Our View: November jobs report
Posted: December 8, 2012
The headline adorning the CNN Money story — “Unemployment rate falls to lowest level since 2008” — screamed optimism. False optimism, as it turned out. The devil, as always, lurks in the details, as well as in the numerical high weeds.
OK, the jobless rate did fall — from 7.9 percent in October to 7.7 last month. That’s good, at least at first blush. But the all-too-critical, and far-too-overlooked, labor force participation rate also fell two ticks, from 63.8 percent to 63.6 percent. That’s not so good.
What all does this tell us? Principally, that more and more people decided to stop looking for work, which accounts for the reduction in the jobless rate. The Labor Department counts as unemployed only those who actively pursued employment in the last four weeks. It does not count those who stopped searching.
Hence, the labor force participation rate is a more accurate barometer of how the nation is faring from an employment standpoint. In a growth, or recovering, economy, that rate would be rising.
Nonetheless, some observers are doing their utmost to spin the November report positively, noting in particular that more jobs — 146,000 new positions for the month — were added than expected. Some economists had pegged job growth at fewer than 100,000 new positions in the belief that distortions prompted by Superstorm Sandy would skew requisite data collection downward. Those distortions never materialized.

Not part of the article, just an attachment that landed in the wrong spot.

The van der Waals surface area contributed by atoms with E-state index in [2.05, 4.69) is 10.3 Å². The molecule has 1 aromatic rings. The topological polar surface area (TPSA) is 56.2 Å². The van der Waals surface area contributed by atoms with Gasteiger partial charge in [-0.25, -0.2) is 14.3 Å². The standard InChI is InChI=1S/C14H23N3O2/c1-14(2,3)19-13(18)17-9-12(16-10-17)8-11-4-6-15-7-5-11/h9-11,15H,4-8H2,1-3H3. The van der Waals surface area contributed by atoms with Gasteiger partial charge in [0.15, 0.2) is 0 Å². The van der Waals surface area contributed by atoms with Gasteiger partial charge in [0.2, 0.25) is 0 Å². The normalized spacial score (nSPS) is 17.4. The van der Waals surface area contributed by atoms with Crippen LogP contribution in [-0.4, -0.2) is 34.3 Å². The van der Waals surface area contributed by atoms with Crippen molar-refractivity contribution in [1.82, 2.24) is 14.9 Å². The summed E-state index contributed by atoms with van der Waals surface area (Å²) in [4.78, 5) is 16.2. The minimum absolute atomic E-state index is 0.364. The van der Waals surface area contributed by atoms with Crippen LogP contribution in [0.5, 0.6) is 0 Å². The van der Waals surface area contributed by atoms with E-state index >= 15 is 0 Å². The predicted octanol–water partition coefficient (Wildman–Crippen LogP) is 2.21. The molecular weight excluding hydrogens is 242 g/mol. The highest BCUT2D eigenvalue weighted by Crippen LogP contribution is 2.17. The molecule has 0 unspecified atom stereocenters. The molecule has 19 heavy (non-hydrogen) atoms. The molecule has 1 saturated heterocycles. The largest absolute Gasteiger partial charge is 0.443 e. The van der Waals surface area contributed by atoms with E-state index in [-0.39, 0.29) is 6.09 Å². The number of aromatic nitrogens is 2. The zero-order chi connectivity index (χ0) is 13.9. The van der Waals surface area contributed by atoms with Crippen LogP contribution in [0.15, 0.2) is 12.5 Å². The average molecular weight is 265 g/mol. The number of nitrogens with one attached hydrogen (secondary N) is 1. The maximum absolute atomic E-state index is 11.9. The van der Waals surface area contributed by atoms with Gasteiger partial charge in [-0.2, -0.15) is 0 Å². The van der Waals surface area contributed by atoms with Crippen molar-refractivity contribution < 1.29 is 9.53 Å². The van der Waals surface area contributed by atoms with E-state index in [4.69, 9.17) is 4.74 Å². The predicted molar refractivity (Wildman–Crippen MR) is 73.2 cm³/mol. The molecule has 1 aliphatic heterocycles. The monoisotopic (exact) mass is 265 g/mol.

Still, 146,000 new jobs do not necessarily suggest an economy on the uptick, especially when it is noted that 1) manufacturing shed 7,000 jobs (expected, due to the Hostess bankruptcy) and construction lost 20,000 (unexpected, given the supposed housing recovery), 2) a third of the gains (52,000) came in the retail sector as a result of holiday hiring, and 3) the September and October reports were revised downward, to the tune of 49,000 total jobs.
Thus, what transpired in November is hardly anything to cheer about. And particularly so when you consider, as James Pethokoukis of the American Enterprise Institute did Friday, that this report may be indicative of the so-called “new normal.”
Mr. Pethokoukis used the word “nasty” to describe this state of affairs. Overstated as it may sound, this assessment may, in time, prove spot-on.